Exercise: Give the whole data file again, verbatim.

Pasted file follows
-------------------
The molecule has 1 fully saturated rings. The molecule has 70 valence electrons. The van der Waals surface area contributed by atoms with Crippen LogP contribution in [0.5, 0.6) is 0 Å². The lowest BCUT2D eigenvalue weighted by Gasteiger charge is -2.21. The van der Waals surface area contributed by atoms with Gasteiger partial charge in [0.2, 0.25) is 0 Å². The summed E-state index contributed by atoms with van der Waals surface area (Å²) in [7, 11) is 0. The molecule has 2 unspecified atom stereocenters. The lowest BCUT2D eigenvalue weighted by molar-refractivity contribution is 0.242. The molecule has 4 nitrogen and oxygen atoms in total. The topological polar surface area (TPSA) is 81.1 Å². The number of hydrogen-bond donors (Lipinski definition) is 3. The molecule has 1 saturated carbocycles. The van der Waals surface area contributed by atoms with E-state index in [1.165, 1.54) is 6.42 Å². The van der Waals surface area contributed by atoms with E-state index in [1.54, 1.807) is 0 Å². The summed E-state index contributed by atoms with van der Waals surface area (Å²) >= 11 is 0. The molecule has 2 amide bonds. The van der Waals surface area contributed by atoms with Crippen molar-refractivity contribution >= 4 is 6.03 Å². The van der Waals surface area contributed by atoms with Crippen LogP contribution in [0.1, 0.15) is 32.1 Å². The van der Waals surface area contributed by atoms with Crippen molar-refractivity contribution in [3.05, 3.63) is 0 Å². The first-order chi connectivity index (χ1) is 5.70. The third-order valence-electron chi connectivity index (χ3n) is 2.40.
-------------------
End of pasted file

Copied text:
The molecule has 1 fully saturated rings. The molecule has 70 valence electrons. The van der Waals surface area contributed by atoms with Crippen LogP contribution in [0.5, 0.6) is 0 Å². The lowest BCUT2D eigenvalue weighted by Gasteiger charge is -2.21. The van der Waals surface area contributed by atoms with Gasteiger partial charge in [0.2, 0.25) is 0 Å². The summed E-state index contributed by atoms with van der Waals surface area (Å²) in [7, 11) is 0. The molecule has 2 unspecified atom stereocenters. The lowest BCUT2D eigenvalue weighted by molar-refractivity contribution is 0.242. The molecule has 4 nitrogen and oxygen atoms in total. The topological polar surface area (TPSA) is 81.1 Å². The number of hydrogen-bond donors (Lipinski definition) is 3. The molecule has 1 saturated carbocycles. The van der Waals surface area contributed by atoms with E-state index in [1.165, 1.54) is 6.42 Å². The van der Waals surface area contributed by atoms with E-state index in [1.54, 1.807) is 0 Å². The summed E-state index contributed by atoms with van der Waals surface area (Å²) >= 11 is 0. The molecule has 2 amide bonds. The van der Waals surface area contributed by atoms with Crippen molar-refractivity contribution >= 4 is 6.03 Å². The van der Waals surface area contributed by atoms with Crippen LogP contribution in [0.1, 0.15) is 32.1 Å². The van der Waals surface area contributed by atoms with Crippen molar-refractivity contribution in [3.05, 3.63) is 0 Å². The first-order chi connectivity index (χ1) is 5.70. The third-order valence-electron chi connectivity index (χ3n) is 2.40.